The Trump administration last month appealed a ruling by U.S. District Court Judge B. Lynn Winmill of Idaho in favor of conservation groups, which successfully claimed that the federal agency didn't correctly follow processes for public input and environmental assessments.
The shy birds avoid humans and require several different habitats at different life stages, but they mostly favor large, uninterrupted tracts of sagebrush, often in areas with an elevation between 4,000 feet and 9,000 feet.
Roads, fences and power lines, as well as the clearing of sagebrush for agriculture, energy extraction and development caused the birds to disappear from the landscape in Oregon, Washington, northern California, Nevada, Idaho, Montana, Wyoming, Colorado, Utah and North and South Dakota.
Some 16 million U.S. sage grouse existed 200 years ago. The population has dropped today to between 250,000 and 400,000 from 500,000 when Fish and Wildlife's 2015 public land plans were put in place. A species variant, the Gunnison sage grouse, is down to fewer than 5,000 birds in Colorado and Utah.
In Wyoming, the first state to implement a sage grouse plan, and the state with the most of these birds, birth levels have dropped to below replacement rates, initial 2019 counts of hunter-harvested bird wings from the Wyoming Game and Fish Department show.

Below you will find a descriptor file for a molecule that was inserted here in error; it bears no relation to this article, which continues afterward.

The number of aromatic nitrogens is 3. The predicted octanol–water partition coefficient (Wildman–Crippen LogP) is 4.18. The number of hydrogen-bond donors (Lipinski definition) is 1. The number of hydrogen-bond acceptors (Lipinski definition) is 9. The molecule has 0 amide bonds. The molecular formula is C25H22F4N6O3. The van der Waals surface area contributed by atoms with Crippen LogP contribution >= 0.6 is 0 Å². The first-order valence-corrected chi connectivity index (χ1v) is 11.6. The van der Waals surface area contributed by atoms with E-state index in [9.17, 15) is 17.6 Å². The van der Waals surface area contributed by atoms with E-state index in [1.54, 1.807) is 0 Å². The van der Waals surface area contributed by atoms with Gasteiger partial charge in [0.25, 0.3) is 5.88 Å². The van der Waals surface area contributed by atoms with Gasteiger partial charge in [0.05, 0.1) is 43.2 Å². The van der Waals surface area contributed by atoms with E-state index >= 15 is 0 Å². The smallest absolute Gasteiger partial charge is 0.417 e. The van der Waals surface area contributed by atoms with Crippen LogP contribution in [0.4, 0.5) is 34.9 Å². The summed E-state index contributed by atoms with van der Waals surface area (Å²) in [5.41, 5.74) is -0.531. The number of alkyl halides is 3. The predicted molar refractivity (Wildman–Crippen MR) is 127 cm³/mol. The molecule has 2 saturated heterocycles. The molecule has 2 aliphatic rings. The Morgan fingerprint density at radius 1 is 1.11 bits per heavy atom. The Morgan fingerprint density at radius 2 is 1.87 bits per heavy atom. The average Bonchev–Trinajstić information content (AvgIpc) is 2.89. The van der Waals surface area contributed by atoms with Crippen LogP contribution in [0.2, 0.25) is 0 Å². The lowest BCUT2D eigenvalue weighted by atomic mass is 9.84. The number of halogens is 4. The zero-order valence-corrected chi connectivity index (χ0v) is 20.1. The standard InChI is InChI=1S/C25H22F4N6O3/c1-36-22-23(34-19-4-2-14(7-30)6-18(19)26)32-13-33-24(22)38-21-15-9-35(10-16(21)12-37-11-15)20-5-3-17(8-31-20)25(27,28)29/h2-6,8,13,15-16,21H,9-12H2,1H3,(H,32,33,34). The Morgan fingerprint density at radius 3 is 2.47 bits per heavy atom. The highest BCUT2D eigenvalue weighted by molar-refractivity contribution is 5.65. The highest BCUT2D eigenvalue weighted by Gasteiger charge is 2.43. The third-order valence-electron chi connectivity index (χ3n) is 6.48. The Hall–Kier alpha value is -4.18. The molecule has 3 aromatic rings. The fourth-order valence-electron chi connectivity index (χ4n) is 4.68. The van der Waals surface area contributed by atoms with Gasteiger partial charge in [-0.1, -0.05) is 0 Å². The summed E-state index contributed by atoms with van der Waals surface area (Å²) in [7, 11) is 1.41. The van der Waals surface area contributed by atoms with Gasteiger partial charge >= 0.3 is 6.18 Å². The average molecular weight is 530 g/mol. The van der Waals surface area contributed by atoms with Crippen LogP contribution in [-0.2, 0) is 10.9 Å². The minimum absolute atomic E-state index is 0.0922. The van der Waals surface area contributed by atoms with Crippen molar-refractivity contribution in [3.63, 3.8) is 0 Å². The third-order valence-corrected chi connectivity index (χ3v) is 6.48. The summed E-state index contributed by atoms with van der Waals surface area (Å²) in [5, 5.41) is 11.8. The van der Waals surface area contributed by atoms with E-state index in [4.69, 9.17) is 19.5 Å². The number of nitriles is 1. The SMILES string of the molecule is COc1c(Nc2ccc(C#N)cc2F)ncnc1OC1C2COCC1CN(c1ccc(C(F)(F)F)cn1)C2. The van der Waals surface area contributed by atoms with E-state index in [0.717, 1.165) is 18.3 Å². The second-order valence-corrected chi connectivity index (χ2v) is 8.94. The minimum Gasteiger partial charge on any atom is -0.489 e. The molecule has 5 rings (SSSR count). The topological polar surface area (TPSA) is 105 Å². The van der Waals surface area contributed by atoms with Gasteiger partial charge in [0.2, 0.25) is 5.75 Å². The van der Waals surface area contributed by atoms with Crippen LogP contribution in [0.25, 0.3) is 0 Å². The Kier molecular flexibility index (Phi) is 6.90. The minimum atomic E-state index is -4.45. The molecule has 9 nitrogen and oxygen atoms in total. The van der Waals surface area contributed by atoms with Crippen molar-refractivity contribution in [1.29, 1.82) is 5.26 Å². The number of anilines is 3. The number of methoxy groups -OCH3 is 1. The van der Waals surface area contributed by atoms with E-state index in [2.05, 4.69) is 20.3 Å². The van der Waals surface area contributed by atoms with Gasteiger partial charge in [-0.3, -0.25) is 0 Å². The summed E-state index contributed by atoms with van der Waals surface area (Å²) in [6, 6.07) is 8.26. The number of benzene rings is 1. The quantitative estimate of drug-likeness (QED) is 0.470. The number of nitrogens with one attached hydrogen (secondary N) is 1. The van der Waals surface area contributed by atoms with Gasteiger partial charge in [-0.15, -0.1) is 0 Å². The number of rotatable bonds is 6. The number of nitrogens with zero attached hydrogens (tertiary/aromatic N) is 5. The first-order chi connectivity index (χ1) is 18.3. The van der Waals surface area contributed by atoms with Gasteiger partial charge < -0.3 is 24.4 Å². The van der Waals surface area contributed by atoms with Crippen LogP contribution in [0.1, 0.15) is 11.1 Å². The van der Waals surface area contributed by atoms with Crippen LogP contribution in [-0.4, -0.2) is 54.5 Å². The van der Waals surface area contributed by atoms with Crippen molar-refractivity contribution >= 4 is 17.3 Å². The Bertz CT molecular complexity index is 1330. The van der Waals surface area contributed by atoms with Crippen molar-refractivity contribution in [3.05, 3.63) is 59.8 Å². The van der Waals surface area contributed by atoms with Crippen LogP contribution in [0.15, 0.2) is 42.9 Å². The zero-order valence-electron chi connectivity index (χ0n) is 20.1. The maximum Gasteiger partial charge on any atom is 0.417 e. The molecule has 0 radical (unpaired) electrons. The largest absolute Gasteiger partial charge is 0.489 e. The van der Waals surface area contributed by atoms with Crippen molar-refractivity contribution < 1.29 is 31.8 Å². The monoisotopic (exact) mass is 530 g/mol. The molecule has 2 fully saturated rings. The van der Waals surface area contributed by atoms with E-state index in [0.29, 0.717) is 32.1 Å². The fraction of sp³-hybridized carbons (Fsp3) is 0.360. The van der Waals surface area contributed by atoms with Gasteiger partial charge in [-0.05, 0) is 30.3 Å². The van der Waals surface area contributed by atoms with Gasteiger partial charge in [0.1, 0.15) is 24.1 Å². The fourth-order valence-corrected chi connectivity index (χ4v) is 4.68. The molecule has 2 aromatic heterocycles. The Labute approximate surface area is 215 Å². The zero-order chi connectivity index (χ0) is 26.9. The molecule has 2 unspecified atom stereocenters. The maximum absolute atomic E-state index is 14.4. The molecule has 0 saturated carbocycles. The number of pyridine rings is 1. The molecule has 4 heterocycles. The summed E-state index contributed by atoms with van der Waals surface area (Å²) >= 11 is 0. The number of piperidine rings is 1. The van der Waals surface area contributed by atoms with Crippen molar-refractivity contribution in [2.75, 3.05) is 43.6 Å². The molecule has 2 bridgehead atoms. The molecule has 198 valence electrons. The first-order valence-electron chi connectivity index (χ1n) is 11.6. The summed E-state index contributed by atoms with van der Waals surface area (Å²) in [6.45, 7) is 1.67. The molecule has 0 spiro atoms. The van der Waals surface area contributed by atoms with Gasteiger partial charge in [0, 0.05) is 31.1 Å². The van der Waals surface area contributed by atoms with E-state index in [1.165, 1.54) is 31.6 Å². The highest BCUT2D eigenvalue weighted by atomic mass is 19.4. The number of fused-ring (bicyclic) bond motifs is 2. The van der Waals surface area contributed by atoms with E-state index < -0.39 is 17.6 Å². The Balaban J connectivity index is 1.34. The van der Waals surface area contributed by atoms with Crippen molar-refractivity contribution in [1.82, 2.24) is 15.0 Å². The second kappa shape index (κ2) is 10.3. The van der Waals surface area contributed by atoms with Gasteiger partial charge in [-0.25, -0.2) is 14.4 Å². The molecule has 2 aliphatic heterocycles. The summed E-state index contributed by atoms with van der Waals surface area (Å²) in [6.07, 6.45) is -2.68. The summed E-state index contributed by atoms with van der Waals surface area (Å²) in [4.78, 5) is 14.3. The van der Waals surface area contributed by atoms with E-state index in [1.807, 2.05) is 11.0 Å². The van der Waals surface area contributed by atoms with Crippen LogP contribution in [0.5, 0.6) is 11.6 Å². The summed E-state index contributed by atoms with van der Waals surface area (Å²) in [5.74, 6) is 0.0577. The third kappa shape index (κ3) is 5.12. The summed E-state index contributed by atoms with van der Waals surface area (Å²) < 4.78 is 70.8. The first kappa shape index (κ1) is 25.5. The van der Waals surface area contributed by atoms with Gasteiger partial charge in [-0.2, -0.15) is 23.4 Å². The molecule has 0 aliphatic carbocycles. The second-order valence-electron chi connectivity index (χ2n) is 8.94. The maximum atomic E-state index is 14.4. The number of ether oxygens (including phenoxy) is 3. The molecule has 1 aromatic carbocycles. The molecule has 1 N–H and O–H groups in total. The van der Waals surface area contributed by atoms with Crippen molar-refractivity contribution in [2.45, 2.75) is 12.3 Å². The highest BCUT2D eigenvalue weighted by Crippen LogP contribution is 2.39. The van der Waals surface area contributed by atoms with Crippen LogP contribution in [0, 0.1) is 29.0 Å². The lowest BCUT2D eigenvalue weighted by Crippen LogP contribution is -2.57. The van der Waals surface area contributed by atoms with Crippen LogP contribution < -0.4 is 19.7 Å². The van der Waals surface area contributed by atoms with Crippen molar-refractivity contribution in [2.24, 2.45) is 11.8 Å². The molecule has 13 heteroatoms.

"We see ups and downs in sage grouse populations in a cycle," Leslie Schreiber, the agency biologist, said in a statement. "So far, data shows there were 1.1 chicks per hen." Chick survival rate must be at 1.2 chicks per hen to maintain population and 1.5 chicks to grow, Schreiber said.
The bird's troubles also illustrate the disappearing and delicate sagebrush steppe ecosystem, which is also the home to about 350 other wildlife and plant species.
Starting in the 1930s, U.S. farmers, ranchers and developers cleared sagebrush from the land, even using defoliant chemicals to break up more than 200 million acres of uninterrupted "sagebrush sea" that once covered the northern West.